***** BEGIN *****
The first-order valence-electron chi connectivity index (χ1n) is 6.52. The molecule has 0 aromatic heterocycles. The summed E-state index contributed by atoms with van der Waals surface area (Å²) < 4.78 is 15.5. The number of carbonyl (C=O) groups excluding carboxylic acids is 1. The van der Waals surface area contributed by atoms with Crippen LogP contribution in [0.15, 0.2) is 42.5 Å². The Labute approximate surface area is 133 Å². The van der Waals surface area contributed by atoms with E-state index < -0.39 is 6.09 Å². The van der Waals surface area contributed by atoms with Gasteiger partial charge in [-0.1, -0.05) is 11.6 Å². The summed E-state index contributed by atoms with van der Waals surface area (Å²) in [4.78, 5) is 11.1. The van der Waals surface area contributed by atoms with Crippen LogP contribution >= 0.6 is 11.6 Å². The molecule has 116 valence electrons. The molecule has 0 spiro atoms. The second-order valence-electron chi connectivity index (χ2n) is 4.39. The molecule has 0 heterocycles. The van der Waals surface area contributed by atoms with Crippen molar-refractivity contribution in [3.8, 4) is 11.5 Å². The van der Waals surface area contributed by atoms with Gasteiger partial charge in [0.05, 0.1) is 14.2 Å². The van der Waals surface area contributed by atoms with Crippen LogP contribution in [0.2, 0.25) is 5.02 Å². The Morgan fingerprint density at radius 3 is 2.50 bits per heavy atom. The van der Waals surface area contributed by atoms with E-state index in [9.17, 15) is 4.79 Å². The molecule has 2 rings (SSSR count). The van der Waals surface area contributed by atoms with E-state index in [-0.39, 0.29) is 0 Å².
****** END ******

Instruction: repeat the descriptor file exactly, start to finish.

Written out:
The first-order valence-electron chi connectivity index (χ1n) is 6.52. The molecule has 0 aromatic heterocycles. The summed E-state index contributed by atoms with van der Waals surface area (Å²) < 4.78 is 15.5. The number of carbonyl (C=O) groups excluding carboxylic acids is 1. The van der Waals surface area contributed by atoms with Crippen LogP contribution in [0.15, 0.2) is 42.5 Å². The Labute approximate surface area is 133 Å². The van der Waals surface area contributed by atoms with E-state index < -0.39 is 6.09 Å². The van der Waals surface area contributed by atoms with Gasteiger partial charge in [-0.1, -0.05) is 11.6 Å². The summed E-state index contributed by atoms with van der Waals surface area (Å²) in [4.78, 5) is 11.1. The van der Waals surface area contributed by atoms with Crippen LogP contribution >= 0.6 is 11.6 Å². The molecule has 116 valence electrons. The molecule has 0 spiro atoms. The second-order valence-electron chi connectivity index (χ2n) is 4.39. The molecule has 0 heterocycles. The van der Waals surface area contributed by atoms with Crippen molar-refractivity contribution in [3.8, 4) is 11.5 Å². The van der Waals surface area contributed by atoms with Gasteiger partial charge in [0.05, 0.1) is 14.2 Å². The van der Waals surface area contributed by atoms with Crippen LogP contribution in [0.2, 0.25) is 5.02 Å². The Morgan fingerprint density at radius 3 is 2.50 bits per heavy atom. The van der Waals surface area contributed by atoms with E-state index in [9.17, 15) is 4.79 Å². The molecule has 2 rings (SSSR count). The van der Waals surface area contributed by atoms with E-state index in [-0.39, 0.29) is 0 Å².